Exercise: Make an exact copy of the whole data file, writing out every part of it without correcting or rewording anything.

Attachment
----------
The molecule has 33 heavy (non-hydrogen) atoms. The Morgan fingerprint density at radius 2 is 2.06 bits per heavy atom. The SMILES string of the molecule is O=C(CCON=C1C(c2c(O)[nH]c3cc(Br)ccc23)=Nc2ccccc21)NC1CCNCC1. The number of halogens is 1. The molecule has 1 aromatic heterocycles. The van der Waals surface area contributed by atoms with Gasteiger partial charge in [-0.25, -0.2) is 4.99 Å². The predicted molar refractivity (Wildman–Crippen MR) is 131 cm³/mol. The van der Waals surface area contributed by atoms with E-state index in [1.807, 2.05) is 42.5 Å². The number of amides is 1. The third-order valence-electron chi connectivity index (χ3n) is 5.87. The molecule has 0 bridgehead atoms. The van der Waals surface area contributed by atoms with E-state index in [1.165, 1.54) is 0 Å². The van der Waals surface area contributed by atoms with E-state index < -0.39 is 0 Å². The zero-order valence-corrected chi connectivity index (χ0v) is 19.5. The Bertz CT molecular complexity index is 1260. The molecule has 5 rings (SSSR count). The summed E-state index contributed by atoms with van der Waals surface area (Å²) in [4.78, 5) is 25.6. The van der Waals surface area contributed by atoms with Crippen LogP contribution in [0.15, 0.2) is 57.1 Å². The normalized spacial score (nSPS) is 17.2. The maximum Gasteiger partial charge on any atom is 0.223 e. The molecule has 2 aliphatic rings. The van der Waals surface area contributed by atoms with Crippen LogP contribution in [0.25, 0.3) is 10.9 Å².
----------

The molecule has 33 heavy (non-hydrogen) atoms. The Morgan fingerprint density at radius 2 is 2.06 bits per heavy atom. The SMILES string of the molecule is O=C(CCON=C1C(c2c(O)[nH]c3cc(Br)ccc23)=Nc2ccccc21)NC1CCNCC1. The number of halogens is 1. The molecule has 1 aromatic heterocycles. The van der Waals surface area contributed by atoms with Gasteiger partial charge in [-0.25, -0.2) is 4.99 Å². The predicted molar refractivity (Wildman–Crippen MR) is 131 cm³/mol. The van der Waals surface area contributed by atoms with E-state index in [1.807, 2.05) is 42.5 Å². The number of amides is 1. The third-order valence-electron chi connectivity index (χ3n) is 5.87. The molecule has 0 bridgehead atoms. The van der Waals surface area contributed by atoms with E-state index in [1.165, 1.54) is 0 Å². The van der Waals surface area contributed by atoms with E-state index < -0.39 is 0 Å². The zero-order valence-corrected chi connectivity index (χ0v) is 19.5. The Bertz CT molecular complexity index is 1260. The molecule has 5 rings (SSSR count). The summed E-state index contributed by atoms with van der Waals surface area (Å²) in [4.78, 5) is 25.6. The van der Waals surface area contributed by atoms with Crippen LogP contribution in [0.15, 0.2) is 57.1 Å². The normalized spacial score (nSPS) is 17.2. The maximum Gasteiger partial charge on any atom is 0.223 e. The molecule has 2 aliphatic rings. The van der Waals surface area contributed by atoms with Crippen LogP contribution in [0.25, 0.3) is 10.9 Å².